The image is a composite made from 18 separate images taken using Hubble’s Advanced Camera for Surveys (ACS), and it shows the Cas A remnant as a broken ring of bright filamentary and clumpy stellar ejecta. These huge swirls of debris glow with the heat generated by the passage of a shockwave from the supernova blast. The various colours of the gaseous shards indicate differences in chemical composition. Bright green filaments are rich in oxygen, red and purple are sulphur, and blue are composed mostly of hydrogen and nitrogen.
The colourful aftermath of a violent stellar death A new image taken with the NASA/ESA Hubble Space Telescope provides a detailed look at the tattered remains of a supernova explosion known as Cassiopeia A (Cas A). It is the youngest known remnant from a supernova explosion in the Milky Way. The new Hubble image shows the complex and intricate structure of the star’s shattered fragments.
A supernova such as the one that resulted in Cas A is the explosive demise of a massive star that collapses under the weight of its own gravity. The collapsed star then blows its outer layers into space in an explosion that can briefly outshine its entire parent galaxy. Cas A is relatively young, estimated to be only about 340 years old. Hubble has observed it on several occasions to look for changes in the rapidly expanding filaments.
In the latest observing campaign, two sets of images were taken, separated by nine months. Even in that short time, Hubble’s razor-sharp images can observe the expansion of the remnant. Comparison of the two image sets shows that a faint stream of debris seen along the upper left side of the remnant is moving with high speed - up to 50 million kilometres per hour (fast enough to travel from Earth to the Moon in 30 seconds!).
Cas A is located ten thousand light-years away from Earth in the constellation of Cassiopeia. Supernova explosions are the main source of elements more complex than oxygen, which are forged in the extreme conditions produced in these events. The analysis of such a nearby, relatively young and fresh example is extremely helpful in understanding the evolution of the Universe.
Lars Christensen | alfa
Scientists propose synestia, a new type of planetary object
23.05.2017 | University of California - Davis
Turmoil in sluggish electrons’ existence
23.05.2017 | Max-Planck-Institut für Quantenoptik
An international team of physicists has monitored the scattering behaviour of electrons in a non-conducting material in real-time. Their insights could be beneficial for radiotherapy.
We can refer to electrons in non-conducting materials as ‘sluggish’. Typically, they remain fixed in a location, deep inside an atomic composite. It is hence...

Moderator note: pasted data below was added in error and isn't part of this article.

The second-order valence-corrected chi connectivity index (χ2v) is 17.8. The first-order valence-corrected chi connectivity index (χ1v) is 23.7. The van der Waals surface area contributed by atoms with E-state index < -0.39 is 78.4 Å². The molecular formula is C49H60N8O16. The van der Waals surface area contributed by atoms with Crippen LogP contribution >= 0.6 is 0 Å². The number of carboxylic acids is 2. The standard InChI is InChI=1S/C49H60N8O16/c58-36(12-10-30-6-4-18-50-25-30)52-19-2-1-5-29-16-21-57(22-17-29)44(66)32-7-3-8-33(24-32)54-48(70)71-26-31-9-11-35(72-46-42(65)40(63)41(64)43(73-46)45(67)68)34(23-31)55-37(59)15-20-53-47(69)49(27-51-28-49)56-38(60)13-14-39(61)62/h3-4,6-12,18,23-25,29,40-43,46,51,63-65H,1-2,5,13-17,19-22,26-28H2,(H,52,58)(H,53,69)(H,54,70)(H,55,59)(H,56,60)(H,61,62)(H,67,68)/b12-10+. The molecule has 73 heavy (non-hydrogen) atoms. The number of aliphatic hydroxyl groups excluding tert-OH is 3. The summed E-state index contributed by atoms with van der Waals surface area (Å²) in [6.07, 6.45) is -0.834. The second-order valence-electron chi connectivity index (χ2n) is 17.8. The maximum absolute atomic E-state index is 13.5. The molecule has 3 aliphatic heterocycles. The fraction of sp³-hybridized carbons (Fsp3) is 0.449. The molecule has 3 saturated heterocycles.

Two-dimensional magnetic structures are regarded as a promising material for new types of data storage, since the magnetic properties of individual molecular building blocks can be investigated and modified. For the first time, researchers have now produced a wafer-thin ferrimagnet, in which molecules with different magnetic centers arrange themselves on a gold surface to form a checkerboard pattern. Scientists at the Swiss Nanoscience Institute at the University of Basel and the Paul Scherrer Institute published their findings in the journal Nature Communications.
Ferrimagnets are composed of two centers which are magnetized at different strengths and point in opposing directions. Two-dimensional, quasi-flat ferrimagnets...
An Australian-Chinese research team has created the world's thinnest hologram, paving the way towards the integration of 3D holography into everyday...
In the race to produce a quantum computer, a number of projects are seeking a way to create quantum bits -- or qubits -- that are stable, meaning they are not much affected by changes in their environment. This normally needs highly nonlinear non-dissipative elements capable of functioning at very low temperatures.
In pursuit of this goal, researchers at EPFL's Laboratory of Photonics and Quantum Measurements LPQM (STI/SB), have investigated a nonlinear graphene-based...
Dental plaque and the viscous brown slime in drainpipes are two familiar examples of bacterial biofilms. Removing such bacterial depositions from surfaces is...
23.05.2017 | Event News
22.05.2017 | Event News
17.05.2017 | Event News
23.05.2017 | Physics and Astronomy
23.05.2017 | Life Sciences
23.05.2017 | Medical Engineering